There are two worthy points about my friend’s comments. She pointed out the potential collateral damage that one can do in pursuit of making a point, and she demonstrated what it means to help someone in conflict come back into focus and relationship. Her words, spoken in love, inspired me to reach out to Josh for reconciliation and the greater good in which we were both engaged.
But Paul goes further. A reset of the mind and heart is necessary to lift one out of the quagmire of conflict. Paul says, “Rejoice in the Lord always; again I will say, Rejoice.”
Rejoice means “to feel or show great joy or delight”(Oxford English Dictionary). Paul is literally saying “delight yourself in the Lord, rather than finding satisfaction in scoring points against someone else.” Rejoicing like that when someone is attacking you and trying to steal your joy is the best act of defiance.
Paul says, “Let your gentleness be known to everyone.” Our soft touch in resolving people problems needs to be our calling card.
Paul says, “The Lord is near. Do not worry about anything, but in everything by prayer and supplication with thanksgiving let your requests be known to God.” In other words, “Relax. The Lord is right here. You don’t have to fight for what you need or want and don’t have. Prayer is all you really need. Be thankful you have a kind and generous God and ask leave your wants and needs with him.”
Paul concludes, “And the peace of God, which surpasses all understanding, will guard your hearts and your minds in Christ Jesus.” It is always tempting to fight when we feel like we are misunderstood, and many times we react before we understand. We tend to seek peace through winning points in conflict before someone can win points against us. Such peace is both forced and impermanent. It lasts only until someone else stronger and more determined comes along.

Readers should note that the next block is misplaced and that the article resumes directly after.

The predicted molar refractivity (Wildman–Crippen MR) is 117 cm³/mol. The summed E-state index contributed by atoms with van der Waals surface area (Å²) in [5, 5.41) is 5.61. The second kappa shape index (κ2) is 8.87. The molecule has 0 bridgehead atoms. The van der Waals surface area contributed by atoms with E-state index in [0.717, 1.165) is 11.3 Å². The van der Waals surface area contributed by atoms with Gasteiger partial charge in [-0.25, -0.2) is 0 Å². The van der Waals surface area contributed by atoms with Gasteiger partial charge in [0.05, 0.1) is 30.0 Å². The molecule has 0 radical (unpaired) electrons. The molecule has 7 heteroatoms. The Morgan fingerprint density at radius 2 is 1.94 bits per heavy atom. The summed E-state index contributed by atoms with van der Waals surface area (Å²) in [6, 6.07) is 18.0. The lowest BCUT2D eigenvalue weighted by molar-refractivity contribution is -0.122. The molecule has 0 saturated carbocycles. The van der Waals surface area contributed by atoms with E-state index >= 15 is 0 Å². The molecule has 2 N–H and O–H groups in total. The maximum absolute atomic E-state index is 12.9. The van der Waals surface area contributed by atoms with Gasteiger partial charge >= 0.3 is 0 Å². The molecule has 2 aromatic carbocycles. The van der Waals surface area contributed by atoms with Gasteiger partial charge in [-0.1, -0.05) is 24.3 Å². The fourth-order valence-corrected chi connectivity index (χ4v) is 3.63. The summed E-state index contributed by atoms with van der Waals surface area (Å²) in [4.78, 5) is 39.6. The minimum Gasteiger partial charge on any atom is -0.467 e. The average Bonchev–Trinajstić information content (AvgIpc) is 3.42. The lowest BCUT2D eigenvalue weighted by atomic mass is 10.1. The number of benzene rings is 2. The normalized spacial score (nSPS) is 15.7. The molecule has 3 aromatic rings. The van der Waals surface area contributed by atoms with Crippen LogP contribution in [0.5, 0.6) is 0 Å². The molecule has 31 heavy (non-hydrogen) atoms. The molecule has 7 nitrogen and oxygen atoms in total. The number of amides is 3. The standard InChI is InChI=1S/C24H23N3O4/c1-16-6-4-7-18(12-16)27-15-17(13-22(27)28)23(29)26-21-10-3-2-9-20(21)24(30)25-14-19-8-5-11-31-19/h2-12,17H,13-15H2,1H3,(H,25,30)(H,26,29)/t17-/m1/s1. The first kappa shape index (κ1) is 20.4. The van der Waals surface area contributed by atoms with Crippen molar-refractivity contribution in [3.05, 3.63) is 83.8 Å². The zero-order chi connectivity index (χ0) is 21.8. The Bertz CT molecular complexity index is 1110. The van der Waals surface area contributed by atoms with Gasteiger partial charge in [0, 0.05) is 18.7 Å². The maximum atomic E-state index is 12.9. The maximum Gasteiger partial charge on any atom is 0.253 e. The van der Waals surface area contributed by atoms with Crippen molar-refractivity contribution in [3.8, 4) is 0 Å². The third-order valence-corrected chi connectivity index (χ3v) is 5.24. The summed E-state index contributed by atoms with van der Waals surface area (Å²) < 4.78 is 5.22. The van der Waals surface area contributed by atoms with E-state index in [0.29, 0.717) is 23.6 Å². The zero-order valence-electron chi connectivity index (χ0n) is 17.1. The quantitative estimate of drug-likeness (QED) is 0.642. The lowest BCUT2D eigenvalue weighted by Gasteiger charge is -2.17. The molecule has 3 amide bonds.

God’s peace doesn’t depend on what we understand or can make someone else understand. It will surround and fill us and guard our hearts against the kind of envy and threats that lead us into defensive or retaliatory conflict regardless of our understanding. (See, James 4:1-3).
Receiving God’s peace requires surrender on our part of our points, our weapon-words, our defenses, what we think we understand and what we want to understand. Holding back on what we surrender to God is asking for trouble. It means we still prefer our own vigilante justice to his peace and we cannot expect such thinking will end well. Either we trust him with everything, or we really trust him with nothing.
Under the mercy of Christ,
Please note that the content and viewpoints of Mr. Hansen are his own and are not necessarily those of the C.S. Lewis Foundation. We have not edited his writing in any substantial way and have permission from him to post his content.
Kent Hansen is a Christian attorney, author and speaker. He practices corporate law and is the managing attorney of the firm of Clayson, Mann, Yaeger & Hansen in Corona, California. Kent also serves as the general counsel of Loma Linda University and Medical Center in Loma Linda, California.
Finding God’s grace revealed in the ordinary experiences of life, spiritual renewal in Christ and prayer are Kent’s passions. He has written two books, Grace at 30,000 Feet and Other Unexpected Places published by Review & Herald in 2002 and Cleansing Fire, Healing Streams: Experiencing God’s Love Through Prayer, published by Pacific Press in spring 2007. Many of his stories and essays about God’s encompassing love have been published in magazines and journals. Kent is often found on the hiking trails of the southern California mountains, following major league baseball, playing the piano or writing his weekly email devotional, “A Word of Grace for Your Monday” that is read by men and women from Alaska to Zimbabwe.